What Sheffield's journey from coal and steel to new tech can teach others.
Having been born and brought up in Sheffield, you could say that coal and steel are in my blood.
Were it not for Henry Bessemer, who developed a process for making industrial amounts of steel in the 19th century, the city of Sheffield would likely be a much smaller and less important place.
Upon leaving school in the late 1970s, most of my contemporaries began apprenticeships in the steel industry.
There was very little else on offer.
My own apprenticeship as a civil engineering technician was unusual, but even this was with a company making and exporting steel rolling mills all over the globe.
Sheffield at this time was still synonymous with steel.
The sailors on board HMS Sheffield when she was commissioned in 1975 called her ‘Shiny Sheff’ because of all the stainless steel on board.
Forty years on from the industrial decline of the 1980s, Sheffield still has a steel industry but much manufacturing has moved to developing countries.
Coal became history
Advances in technology have not only resulted in a much reduced workforce, but allowed the steel industry to reduce its dependency on coal.
Meanwhile, Sheffield has become a leader in high tech manufacturing.
The Advanced Manufacturing Park at Waverley is home to several specialist companies including Boeing, Rolls Royce, McLaren, the UK Atomic Energy Authority, and several academic outposts.
One of these is the Translational Energy Research Centre, with whom the ICE’s low carbon energy community advisory board (CAB) is collaborating.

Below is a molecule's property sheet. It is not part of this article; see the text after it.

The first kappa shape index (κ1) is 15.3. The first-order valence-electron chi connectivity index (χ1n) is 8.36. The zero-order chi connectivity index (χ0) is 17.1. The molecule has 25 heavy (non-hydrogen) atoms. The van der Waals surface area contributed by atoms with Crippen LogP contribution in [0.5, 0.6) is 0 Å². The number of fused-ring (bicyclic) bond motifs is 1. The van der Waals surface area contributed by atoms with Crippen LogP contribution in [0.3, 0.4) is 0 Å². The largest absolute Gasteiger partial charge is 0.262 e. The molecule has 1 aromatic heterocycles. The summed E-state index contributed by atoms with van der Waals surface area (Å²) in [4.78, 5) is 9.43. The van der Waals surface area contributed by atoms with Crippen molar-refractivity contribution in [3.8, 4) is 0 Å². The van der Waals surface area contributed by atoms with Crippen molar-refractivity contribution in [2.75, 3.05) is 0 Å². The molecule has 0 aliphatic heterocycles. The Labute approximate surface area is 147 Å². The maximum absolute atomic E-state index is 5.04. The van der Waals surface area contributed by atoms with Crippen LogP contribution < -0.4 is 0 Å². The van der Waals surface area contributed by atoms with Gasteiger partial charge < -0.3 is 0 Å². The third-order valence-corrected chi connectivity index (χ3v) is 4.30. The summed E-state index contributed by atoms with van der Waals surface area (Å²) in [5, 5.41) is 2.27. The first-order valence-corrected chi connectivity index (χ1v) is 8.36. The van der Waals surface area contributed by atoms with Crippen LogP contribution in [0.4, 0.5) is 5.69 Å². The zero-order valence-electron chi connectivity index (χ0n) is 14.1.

Ironically, this hive of high-tech innovation is located adjacent to the former Orgreave Coking Plant, site of the iconic Battle of Orgreave when striking coal miners fought against the police in 1984.
I won’t pretend the transition to a world without plentiful jobs in coal or steel was not traumatic, or that we don’t still have too many low-paid and low-skilled jobs.
But ultimately, I believe the region has embraced the change.
Coal became history and new industries grew up to replace it.
The questions around Cumbria’s new coal mine
The government’s approval last week of a new coal mine in Cumbria is a decision that raises many questions.
The mining of coal is considered by many to belong in the past.
The country has moved on and is rapidly embracing the technological and environmental benefits that will ensure the journey to net zero carbon is as smooth and as painless as possible.
The coal that will be mined in Cumbria will be used in the steel manufacturing process, either in the UK or exported overseas.
'Look at Sheffield'
I sympathise with the residents of Cumbria who want well-paid high-skilled jobs, but to them I would say: look at Sheffield.
Or for that matter, look at Derbyshire, which has seen all of its 68 coal mines closed, but now has 14,000 people employed in high tech jobs according to Derbyshire Observatory.
Some workers from the oil and gas industry in the North Sea have successfully transferred to offshore wind farms off the Scottish coast.
The answer is to accelerate the move to low-carbon energy sources while promoting the economic survival of areas that have legacy skills, existing infrastructure, and high unemployment.
We must re-skill those with experience in legacy industries to new, greener technologies such as hydrogen, tidal energy offshore wind.
No doubt there will be significant challenges and setbacks ahead, but I believe success will be achieved.
Just ask the good people of Sheffield about their journey away from coal to a cleaner and brighter future.
'Is the government turning the clock back?'
The government’s decision to approve a new coal mine is a puzzling and retrograde step.
It is a decision that is at odds with its own agenda for zero carbon, and defies the overwhelming logic of our time to reduce our dependence on carbon.
The communities of Sheffield and South Yorkshire sacrificed a lot with the closure of the coal mines and the reduction in steel manufacturing.
Is the government really turning the clock back and abandoning so much that has been achieved towards a zero-carbon future?